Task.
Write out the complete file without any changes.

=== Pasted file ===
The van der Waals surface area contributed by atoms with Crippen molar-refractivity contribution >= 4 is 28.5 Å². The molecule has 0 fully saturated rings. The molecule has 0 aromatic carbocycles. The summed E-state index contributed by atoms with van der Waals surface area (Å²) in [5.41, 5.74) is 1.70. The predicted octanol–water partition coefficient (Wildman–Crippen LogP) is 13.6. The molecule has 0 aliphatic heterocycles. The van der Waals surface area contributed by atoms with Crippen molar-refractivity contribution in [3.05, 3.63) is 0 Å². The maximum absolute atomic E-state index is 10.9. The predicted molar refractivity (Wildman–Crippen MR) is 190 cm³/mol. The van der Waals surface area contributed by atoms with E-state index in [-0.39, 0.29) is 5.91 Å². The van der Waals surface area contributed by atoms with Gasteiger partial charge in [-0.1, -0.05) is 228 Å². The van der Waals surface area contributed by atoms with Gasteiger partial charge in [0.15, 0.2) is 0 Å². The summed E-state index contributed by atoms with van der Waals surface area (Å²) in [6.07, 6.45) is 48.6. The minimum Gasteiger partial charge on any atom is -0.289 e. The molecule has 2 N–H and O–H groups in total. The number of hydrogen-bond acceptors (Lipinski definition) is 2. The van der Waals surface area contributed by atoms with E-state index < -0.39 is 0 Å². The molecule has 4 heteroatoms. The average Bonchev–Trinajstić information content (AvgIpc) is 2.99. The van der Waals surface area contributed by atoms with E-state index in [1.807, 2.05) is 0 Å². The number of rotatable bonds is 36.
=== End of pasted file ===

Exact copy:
The van der Waals surface area contributed by atoms with Crippen molar-refractivity contribution >= 4 is 28.5 Å². The molecule has 0 fully saturated rings. The molecule has 0 aromatic carbocycles. The summed E-state index contributed by atoms with van der Waals surface area (Å²) in [5.41, 5.74) is 1.70. The predicted octanol–water partition coefficient (Wildman–Crippen LogP) is 13.6. The molecule has 0 aliphatic heterocycles. The van der Waals surface area contributed by atoms with Crippen molar-refractivity contribution in [3.05, 3.63) is 0 Å². The maximum absolute atomic E-state index is 10.9. The predicted molar refractivity (Wildman–Crippen MR) is 190 cm³/mol. The van der Waals surface area contributed by atoms with E-state index in [-0.39, 0.29) is 5.91 Å². The van der Waals surface area contributed by atoms with Gasteiger partial charge in [-0.1, -0.05) is 228 Å². The van der Waals surface area contributed by atoms with Gasteiger partial charge in [0.15, 0.2) is 0 Å². The summed E-state index contributed by atoms with van der Waals surface area (Å²) in [6.07, 6.45) is 48.6. The minimum Gasteiger partial charge on any atom is -0.289 e. The molecule has 2 N–H and O–H groups in total. The number of hydrogen-bond acceptors (Lipinski definition) is 2. The van der Waals surface area contributed by atoms with E-state index < -0.39 is 0 Å². The molecule has 4 heteroatoms. The average Bonchev–Trinajstić information content (AvgIpc) is 2.99. The van der Waals surface area contributed by atoms with E-state index in [1.807, 2.05) is 0 Å². The number of rotatable bonds is 36.